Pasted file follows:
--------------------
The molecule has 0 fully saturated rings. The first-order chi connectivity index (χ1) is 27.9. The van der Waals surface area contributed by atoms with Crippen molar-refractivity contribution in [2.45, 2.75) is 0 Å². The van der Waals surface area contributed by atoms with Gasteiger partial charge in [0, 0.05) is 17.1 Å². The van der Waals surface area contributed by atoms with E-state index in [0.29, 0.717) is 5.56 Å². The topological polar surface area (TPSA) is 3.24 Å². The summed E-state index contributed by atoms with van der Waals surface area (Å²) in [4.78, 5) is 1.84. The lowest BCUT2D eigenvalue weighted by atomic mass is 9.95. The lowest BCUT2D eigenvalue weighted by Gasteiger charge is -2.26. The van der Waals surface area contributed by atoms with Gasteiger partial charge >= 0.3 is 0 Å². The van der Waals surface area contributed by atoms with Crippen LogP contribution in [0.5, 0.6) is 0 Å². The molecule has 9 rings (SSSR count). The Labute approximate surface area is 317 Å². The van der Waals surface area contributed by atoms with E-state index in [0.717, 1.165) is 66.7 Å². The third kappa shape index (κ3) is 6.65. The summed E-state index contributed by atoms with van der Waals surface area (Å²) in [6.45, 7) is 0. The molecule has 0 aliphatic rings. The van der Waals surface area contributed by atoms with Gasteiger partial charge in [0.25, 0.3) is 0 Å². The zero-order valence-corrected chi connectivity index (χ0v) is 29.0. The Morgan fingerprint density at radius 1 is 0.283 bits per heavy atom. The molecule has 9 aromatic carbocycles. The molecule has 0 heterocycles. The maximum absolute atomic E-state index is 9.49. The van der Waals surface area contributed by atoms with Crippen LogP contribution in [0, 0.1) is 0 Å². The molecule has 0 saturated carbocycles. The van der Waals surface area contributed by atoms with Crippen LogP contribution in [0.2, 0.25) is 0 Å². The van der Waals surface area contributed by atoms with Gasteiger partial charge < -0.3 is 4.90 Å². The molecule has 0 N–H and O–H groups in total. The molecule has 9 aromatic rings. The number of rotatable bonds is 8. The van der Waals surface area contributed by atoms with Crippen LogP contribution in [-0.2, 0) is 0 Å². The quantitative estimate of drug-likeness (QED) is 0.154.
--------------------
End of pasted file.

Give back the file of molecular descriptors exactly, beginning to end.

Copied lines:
The molecule has 0 fully saturated rings. The first-order chi connectivity index (χ1) is 27.9. The van der Waals surface area contributed by atoms with Crippen molar-refractivity contribution in [2.45, 2.75) is 0 Å². The van der Waals surface area contributed by atoms with Gasteiger partial charge in [0, 0.05) is 17.1 Å². The van der Waals surface area contributed by atoms with E-state index in [0.29, 0.717) is 5.56 Å². The topological polar surface area (TPSA) is 3.24 Å². The summed E-state index contributed by atoms with van der Waals surface area (Å²) in [4.78, 5) is 1.84. The lowest BCUT2D eigenvalue weighted by atomic mass is 9.95. The lowest BCUT2D eigenvalue weighted by Gasteiger charge is -2.26. The van der Waals surface area contributed by atoms with Gasteiger partial charge >= 0.3 is 0 Å². The van der Waals surface area contributed by atoms with Crippen LogP contribution in [0.5, 0.6) is 0 Å². The molecule has 9 rings (SSSR count). The Labute approximate surface area is 317 Å². The van der Waals surface area contributed by atoms with E-state index in [0.717, 1.165) is 66.7 Å². The third kappa shape index (κ3) is 6.65. The summed E-state index contributed by atoms with van der Waals surface area (Å²) in [6.45, 7) is 0. The molecule has 0 aliphatic rings. The van der Waals surface area contributed by atoms with Gasteiger partial charge in [0.25, 0.3) is 0 Å². The zero-order valence-corrected chi connectivity index (χ0v) is 29.0. The Morgan fingerprint density at radius 1 is 0.283 bits per heavy atom. The molecule has 9 aromatic carbocycles. The molecule has 0 heterocycles. The maximum absolute atomic E-state index is 9.49. The van der Waals surface area contributed by atoms with Crippen LogP contribution in [0, 0.1) is 0 Å². The molecule has 0 saturated carbocycles. The van der Waals surface area contributed by atoms with Crippen LogP contribution in [0.2, 0.25) is 0 Å². The van der Waals surface area contributed by atoms with Gasteiger partial charge < -0.3 is 4.90 Å². The molecule has 0 N–H and O–H groups in total. The molecule has 9 aromatic rings. The number of rotatable bonds is 8. The van der Waals surface area contributed by atoms with Crippen LogP contribution in [-0.2, 0) is 0 Å². The quantitative estimate of drug-likeness (QED) is 0.154.